The 18th European Spectrum Management Conference took place from 6 – 7 June 2023 at Sparks in Brussels.
Across 2 days attendees had the opportunity to be involved in discussions on the key spectrum topics for the region and beyond, through interactive sessions, networking opportunities, an exhibition area and much more.
The conference is part of The Global Spectrum Series. The world’s largest collection of regional spectrum policy conferences.
The first Radio Spectrum Policy Programme (RSPP) has been instrumental in shaping spectrum policy and thinking in Europe since its launch in 2012. Now, more than 10 years on, a new RSPP is being prepared to update and revise the guidelines and provide a spectrum framework for Europe that is designed for the 5G era and beyond. An impact assessment study and a public consultation are expected to have been launched by the time of this event, with the Commission aiming to deliver their proposal for the RSPP by the end of September this year. This session will explore what the key aims and objectives of the RSPP should be. Taking into account the extensive technological and regulatory developments that have been seen over the past decade, it will look at what updates and adjustments need to be made in order to deliver a forward-looking roadmap for spectrum in Europe that is suitable for today’s 5G society and beyond.
The global space and satellite sector is evolving massively with a large number of innovative new technologies, services and business models emerging. One area that is already seeing significant interest is direct-to-device satellite connectivity – satellite and mobile operators partnering to connect satellites directly to phones or IoT sensors. Whilst the potential of this is huge, it also raises a number of regulatory and technical challenges, not least when considering the best way to meet the spectrum requirements of these new hybrid networks. Two distinct approaches are emerging – some companies are looking to use spectrum already allocated for mobile satellite services, whilst others are looking to re-use mobile spectrum bands that they would access through partnerships with MNOs. This session will look at the benefits, drawbacks and challenges associated with these two approaches, as well as looking more broadly at the hurdles that will need to be overcome in order to deliver on the potential of this exciting new technology.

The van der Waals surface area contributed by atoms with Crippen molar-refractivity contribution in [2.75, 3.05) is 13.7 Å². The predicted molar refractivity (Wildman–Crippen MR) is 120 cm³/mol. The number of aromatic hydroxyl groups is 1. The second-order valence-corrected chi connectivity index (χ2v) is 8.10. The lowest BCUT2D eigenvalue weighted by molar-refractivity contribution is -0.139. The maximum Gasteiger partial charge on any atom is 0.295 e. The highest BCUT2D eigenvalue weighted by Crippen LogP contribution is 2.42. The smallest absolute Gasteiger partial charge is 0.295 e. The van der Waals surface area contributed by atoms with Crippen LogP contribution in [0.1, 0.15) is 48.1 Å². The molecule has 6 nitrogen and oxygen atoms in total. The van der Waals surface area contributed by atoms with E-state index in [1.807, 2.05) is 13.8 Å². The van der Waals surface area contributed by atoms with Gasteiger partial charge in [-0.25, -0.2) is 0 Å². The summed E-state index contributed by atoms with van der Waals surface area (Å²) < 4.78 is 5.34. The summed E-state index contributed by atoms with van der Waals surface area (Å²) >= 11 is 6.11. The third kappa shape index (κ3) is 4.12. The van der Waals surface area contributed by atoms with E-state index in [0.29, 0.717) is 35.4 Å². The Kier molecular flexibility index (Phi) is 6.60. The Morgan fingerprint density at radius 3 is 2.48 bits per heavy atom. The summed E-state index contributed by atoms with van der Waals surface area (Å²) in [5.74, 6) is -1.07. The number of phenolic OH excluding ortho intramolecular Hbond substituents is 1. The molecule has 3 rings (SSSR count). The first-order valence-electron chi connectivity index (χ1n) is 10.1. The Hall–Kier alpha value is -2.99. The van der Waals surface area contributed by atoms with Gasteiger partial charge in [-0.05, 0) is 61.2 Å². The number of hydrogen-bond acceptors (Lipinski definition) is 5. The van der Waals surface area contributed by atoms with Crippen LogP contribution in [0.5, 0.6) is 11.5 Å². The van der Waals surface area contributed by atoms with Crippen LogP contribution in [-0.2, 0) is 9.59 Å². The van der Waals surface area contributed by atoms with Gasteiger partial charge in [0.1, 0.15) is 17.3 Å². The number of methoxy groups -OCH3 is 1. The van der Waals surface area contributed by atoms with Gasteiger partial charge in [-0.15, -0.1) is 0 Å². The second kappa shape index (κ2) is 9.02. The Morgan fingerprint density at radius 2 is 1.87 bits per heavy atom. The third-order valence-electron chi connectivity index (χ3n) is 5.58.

Spectrum sharing provides a complementary approach to exclusive licensing and, if planned correctly, can increase the efficiency of spectrum and open up access to bandwidth for emerging services, including in bands that cannot be cleared of incumbent services. To date however, whilst there has been much talk in Europe about spectrum sharing, we are behind both the US and Asia when it comes to implementing concrete sharing solutions, and have arguably had difficulty in identifying the best technical and economic models to use. This session will examine the approach to spectrum sharing that is being seen in Europe, at how this compares to that taken in other regions, and whether there is an argument that we should be taking a more adventurous approach. It will look at the different sharing models and environments that are available and examine current attitudes to sharing across member states and different industry sectors. By identifying some of the factors that have delayed the implementation of sharing to date, it will look at what needs to be done to address the challenges and move forward the development of a wide-scale harmonised shared spectrum regime across Europe.
The DTT broadcast, PMSE and mobile communities all see access to spectrum in the lower UHF (470—694 MHz) band as essential for their future connectivity needs. Work is currently ongoing at an RSPG level on the long-term future of the band beyond 2030, and a number of reports have also recently been released focussing on the same issues. Looking at the technological, service and market developments and likely future trends that can be expected both in these sectors and in spectrum databases and equipment over the next few years, this session will explore the different future scenarios that are being considered for the band, and more broadly at its likely long term future beyond 2030.